Sometime in the early Nineties a film was pitched and it might have gone something like this.
Graham Yost (writer of Speed): “I’ve got a great idea for a movie. It’s about a disgruntled, retired police officer who puts a bomb on a bus because another police officer, let’s call him Jack, foiled a plan where he was planning on blowing up an elevator in a high-rise building. The twist is that if the bus goes over twenty miles per hour then it arms the bomb and if it goes below twenty miles per hour then the bomb goes off. Also, it’s revealed that Jack’s partner is in league with the villain.”
20th Century Fox Executive: “You know the speed limit on a Los Angeles freeway is seventy miles per hour, don’t you? What happens at the end of the film?”
Graham Yost (writer of Speed): “Yes, I know the speed limit but if it was shot with fast cuts and everybody acted like it was the most dramatic experience of their life then we could get away with it. At the end of the movie I was just thinking that everybody got off the bus.”
20th Century Fox Executive: “Well it has potential but I don’t want the film to just end with everybody getting off a bus. Think of a way to end the movie with a bang, maybe have the hero confront the villain. Think of a location that has the hero get on something bigger than a bus.”
Graham Yost (writer of Speed): “A cruise ship? No, I know, a train!”
20th Century Fox Executive: “Perfect, write me a script and we’ll get a director, somebody new but with a good eye. Just for fun though, who would you like to star in the film?”
Graham Yost (writer of Speed): “Jeff Bridges and Ellen Degeneres”
20th Century Fox Executive: “umm…”
On paper, Speed seemed like a very silly and unexciting idea. The ordinary, everyday activity of riding a bus heightened by hyperbolic drama and danger could have been unintentionally funny under the wrong director. However, against all the odds and a limited budget ($30 million at the time, just under $52 million considering inflation) the ‘bus movie’ ended up taking over $250 million worldwide and cemented itself as one of the biggest summer blockbusters of all time.
After a script was submitted changes were made (as they often are) and little-known sitcom writer, Joss Whedon was brought in to liven the dialogue. Having just finished a movie which he wrote himself, Whedon must have been feeling rather dejected, especially since his dream project Buffy The Vampire Slayer may never be realised in the way that he wanted. Adding to that a dispute with the Writer’s Guild of America over a credit for the re-write of Speed (Whedon went uncredited) and he must have felt that he would never get recognition for his writing. I wonder where he is now…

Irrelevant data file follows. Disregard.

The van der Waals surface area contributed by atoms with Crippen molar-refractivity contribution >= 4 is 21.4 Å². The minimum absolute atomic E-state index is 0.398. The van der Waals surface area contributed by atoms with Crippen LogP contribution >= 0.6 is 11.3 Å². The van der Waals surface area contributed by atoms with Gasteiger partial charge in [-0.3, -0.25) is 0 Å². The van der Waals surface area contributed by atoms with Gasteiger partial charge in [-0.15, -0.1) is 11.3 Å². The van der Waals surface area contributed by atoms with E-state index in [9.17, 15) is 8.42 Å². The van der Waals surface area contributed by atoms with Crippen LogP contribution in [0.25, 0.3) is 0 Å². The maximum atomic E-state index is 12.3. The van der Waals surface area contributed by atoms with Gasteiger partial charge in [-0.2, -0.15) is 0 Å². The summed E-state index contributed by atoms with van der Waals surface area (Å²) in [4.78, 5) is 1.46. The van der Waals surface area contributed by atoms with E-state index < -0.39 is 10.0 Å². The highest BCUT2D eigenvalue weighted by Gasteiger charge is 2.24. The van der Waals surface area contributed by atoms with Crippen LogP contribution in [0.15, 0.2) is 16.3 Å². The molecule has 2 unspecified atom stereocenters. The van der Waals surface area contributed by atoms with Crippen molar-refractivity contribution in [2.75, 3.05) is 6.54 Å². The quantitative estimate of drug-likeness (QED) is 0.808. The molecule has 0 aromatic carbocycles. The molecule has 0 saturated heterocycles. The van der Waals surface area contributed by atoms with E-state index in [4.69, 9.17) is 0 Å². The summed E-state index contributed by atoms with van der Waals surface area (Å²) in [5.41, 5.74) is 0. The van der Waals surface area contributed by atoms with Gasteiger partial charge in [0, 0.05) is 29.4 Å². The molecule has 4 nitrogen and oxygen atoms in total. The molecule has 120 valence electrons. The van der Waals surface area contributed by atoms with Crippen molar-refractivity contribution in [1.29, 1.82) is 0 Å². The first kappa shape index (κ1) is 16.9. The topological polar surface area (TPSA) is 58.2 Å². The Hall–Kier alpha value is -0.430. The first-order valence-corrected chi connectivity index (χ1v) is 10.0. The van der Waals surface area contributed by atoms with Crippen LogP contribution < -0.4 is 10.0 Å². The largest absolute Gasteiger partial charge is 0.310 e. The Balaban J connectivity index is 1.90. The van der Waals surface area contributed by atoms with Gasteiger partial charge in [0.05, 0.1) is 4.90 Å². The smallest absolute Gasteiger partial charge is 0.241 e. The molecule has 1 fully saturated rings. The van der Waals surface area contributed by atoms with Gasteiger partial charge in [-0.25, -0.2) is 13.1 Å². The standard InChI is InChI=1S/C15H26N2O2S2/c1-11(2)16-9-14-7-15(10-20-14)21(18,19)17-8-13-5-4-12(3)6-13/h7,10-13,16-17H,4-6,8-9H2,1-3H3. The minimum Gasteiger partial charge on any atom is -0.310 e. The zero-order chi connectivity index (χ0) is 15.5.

Meanwhile, 20th Century Fox were looking to cast their new action movie and turned to big names such as William Baldwin, Jim Carrey and Tom Hanks to be their charismatic, action hero lead. Whilst among their picks for leading lady were Joan Cusack, Madonna and Lea Thompson. In the end they settled for Sandra Bullock and Keanu Reeves, the latter which the studio didn’t think would be a big enough star to front a movie. Director Jan De Bont also cast Dennis Hopper because he didn’t want a typical villain, wanting to portray a regular guy who just snapped one day and Hopper certainly delivered, showcasing a crazed, eccentric performance that became a highlight of the film.
Looking back at Speed and it has aged remarkably well. It’s not very likely that many movie studios would greenlight a film involving a bomb on public transport these days, but the dialogue is as relatable now as it has ever been. Amongst all the high concept action, the moments of humour help to lighten the script which may have been taken too seriously, heightening the ridiculous nature of the premise without it. Also, the film plays out as if it was on the stage rather than in an action film, putting its players in a tight, confined space where the audience gets to know all the characters and start to care for their safety.
However, Jan de Bont’s direction is what made it really stand out, having worked with directors such as John McTiernan (Die Hard, The Hunt for Red October) and Richard Donner (Lethal Weapon 3), Jan de Bont knew exactly what it took to provide a fast-paced action movie in a confined space, with a witty script that brought out the chemistry between its leads. Every moment of Speed is filled with intense, edge of your seat scenes that make audiences not want to miss a single moment and it’s thanks to its cast who bring a range of fun, serious and sometimes crazy performances that make Speed one to remember. Even after 25 years. It’s a good thing it never got a sequel…right?
We hope you're enjoying BRWC. You should check us out on our social channels, subscribe to our newsletter, and tell your friends. BRWC is short for battleroyalewithcheese.